Leadership of Voluntary Aided Schools: An Analysis from the Perspective of Headteachers

Hdl Handle:
http://hdl.handle.net/10545/583617
Title:
Leadership of Voluntary Aided Schools: An Analysis from the Perspective of Headteachers
Authors:
Shaw, Alan
Abstract:
Voluntary aided schools exhibit a unique combination of characteristics including; responsibility for admissions, employment of staff (including the right to prioritise on the basis of faith), control of the RE curriculum, ownership of the premises, and funding from and being part of Local Authorities. This thesis investigates how headteachers of voluntary aided schools perceive their leadership role across the range of small/large, urban/rural and different faith schools of this type and whether they demonstrate similar leadership styles. The paradigmatic approach for this research is that of realism which acknowledges the benefit of both quantitative and qualitative data to generate a broad empirical picture of educational practices, patterns and institutional outcomes. This approach is particularly appropriate for this research as there is a real world of school regulations and requirements imposed externally by central and local government that affect how voluntary aided schools are organised. However, within schools it may be that individual perceptions and priorities distort the image of the external reality and affect how headteachers lead and manage their schools. Mixed methods were utilised comprising an on-line Likert-style questionnaire containing rating scales which provided the opportunity to determine quantitative frequencies and correlations. This was combined with open ended questions which provided the freedom to fuse measurement with opinions, quantity and quality. In addition, a purposive sample of 12 semi-structured interviews provided rich qualitative data conveying the views and perceptions of headteachers of voluntary aided schools in 12 different Local Authorities. This thesis has made a significant original contribution to the body of knowledge in this field by presenting an overview of the perceptions held by headteachers of 450 such schools throughout England (over 10% of the total number) from different phases of education, sizes of school, types of location and denominations. It has addressed the current gap in existing research, supported the findings of several previous smaller-scale studies, identified the distinctive ethos in voluntary aided schools, highlighted the pivotal role of personal faith for these headteachers, produced a new model of ‘ethotic leadership’ and presented suggestions for future research and training.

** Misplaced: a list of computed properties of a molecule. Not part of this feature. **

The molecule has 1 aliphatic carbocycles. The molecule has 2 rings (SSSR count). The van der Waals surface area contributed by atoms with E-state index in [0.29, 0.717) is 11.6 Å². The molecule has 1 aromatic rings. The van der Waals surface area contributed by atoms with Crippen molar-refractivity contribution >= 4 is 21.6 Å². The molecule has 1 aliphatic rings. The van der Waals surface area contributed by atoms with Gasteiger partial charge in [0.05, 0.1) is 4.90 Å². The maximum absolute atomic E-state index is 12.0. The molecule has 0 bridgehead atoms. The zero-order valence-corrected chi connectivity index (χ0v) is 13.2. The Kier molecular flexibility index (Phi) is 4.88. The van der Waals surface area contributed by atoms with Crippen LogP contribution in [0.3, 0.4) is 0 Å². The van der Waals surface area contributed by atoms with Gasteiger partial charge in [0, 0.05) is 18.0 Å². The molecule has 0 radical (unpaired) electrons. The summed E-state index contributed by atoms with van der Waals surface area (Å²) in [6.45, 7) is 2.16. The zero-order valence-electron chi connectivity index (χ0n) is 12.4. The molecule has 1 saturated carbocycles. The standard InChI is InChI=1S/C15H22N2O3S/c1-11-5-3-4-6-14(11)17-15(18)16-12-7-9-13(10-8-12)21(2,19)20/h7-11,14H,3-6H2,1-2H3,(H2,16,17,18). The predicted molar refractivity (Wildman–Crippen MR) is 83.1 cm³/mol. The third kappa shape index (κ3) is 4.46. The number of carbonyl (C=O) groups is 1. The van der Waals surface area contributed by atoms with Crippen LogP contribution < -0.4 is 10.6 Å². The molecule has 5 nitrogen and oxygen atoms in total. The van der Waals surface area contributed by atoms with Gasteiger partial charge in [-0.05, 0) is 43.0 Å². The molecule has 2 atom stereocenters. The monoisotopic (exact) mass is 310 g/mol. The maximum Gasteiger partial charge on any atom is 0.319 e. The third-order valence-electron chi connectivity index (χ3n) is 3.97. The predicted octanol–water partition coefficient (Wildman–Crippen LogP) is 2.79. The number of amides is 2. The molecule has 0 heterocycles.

Affiliation:
University of Derby
Issue Date:
26-Nov-2015
URI:
http://hdl.handle.net/10545/583617
Type:
Thesis
Language:
en
Appears in Collections:
College of Arts, Humanities and Education

Full metadata record

DC FieldValue Language
dc.contributor.authorShaw, Alanen
dc.date.accessioned2015-12-10T15:03:30Zen
dc.date.available2015-12-10T15:03:30Zen
dc.date.issued2015-11-26en
dc.identifier.urihttp://hdl.handle.net/10545/583617en
dc.description.abstractVoluntary aided schools exhibit a unique combination of characteristics including; responsibility for admissions, employment of staff (including the right to prioritise on the basis of faith), control of the RE curriculum, ownership of the premises, and funding from and being part of Local Authorities. This thesis investigates how headteachers of voluntary aided schools perceive their leadership role across the range of small/large, urban/rural and different faith schools of this type and whether they demonstrate similar leadership styles. The paradigmatic approach for this research is that of realism which acknowledges the benefit of both quantitative and qualitative data to generate a broad empirical picture of educational practices, patterns and institutional outcomes. This approach is particularly appropriate for this research as there is a real world of school regulations and requirements imposed externally by central and local government that affect how voluntary aided schools are organised. However, within schools it may be that individual perceptions and priorities distort the image of the external reality and affect how headteachers lead and manage their schools. Mixed methods were utilised comprising an on-line Likert-style questionnaire containing rating scales which provided the opportunity to determine quantitative frequencies and correlations. This was combined with open ended questions which provided the freedom to fuse measurement with opinions, quantity and quality. In addition, a purposive sample of 12 semi-structured interviews provided rich qualitative data conveying the views and perceptions of headteachers of voluntary aided schools in 12 different Local Authorities. This thesis has made a significant original contribution to the body of knowledge in this field by presenting an overview of the perceptions held by headteachers of 450 such schools throughout England (over 10% of the total number) from different phases of education, sizes of school, types of location and denominations. It has addressed the current gap in existing research, supported the findings of several previous smaller-scale studies, identified the distinctive ethos in voluntary aided schools, highlighted the pivotal role of personal faith for these headteachers, produced a new model of ‘ethotic leadership’ and presented suggestions for future research and training.en
dc.language.isoenen
dc.subjectFaith Schoolsen
dc.subjectVoluntary Aided Schoolsen
dc.subjectEthosen
dc.subjectCatholicen
dc.subjectAnglicanen
dc.subjectJewishen
dc.titleLeadership of Voluntary Aided Schools: An Analysis from the Perspective of Headteachersen
dc.typeThesisen
dc.contributor.departmentUniversity of Derbyen
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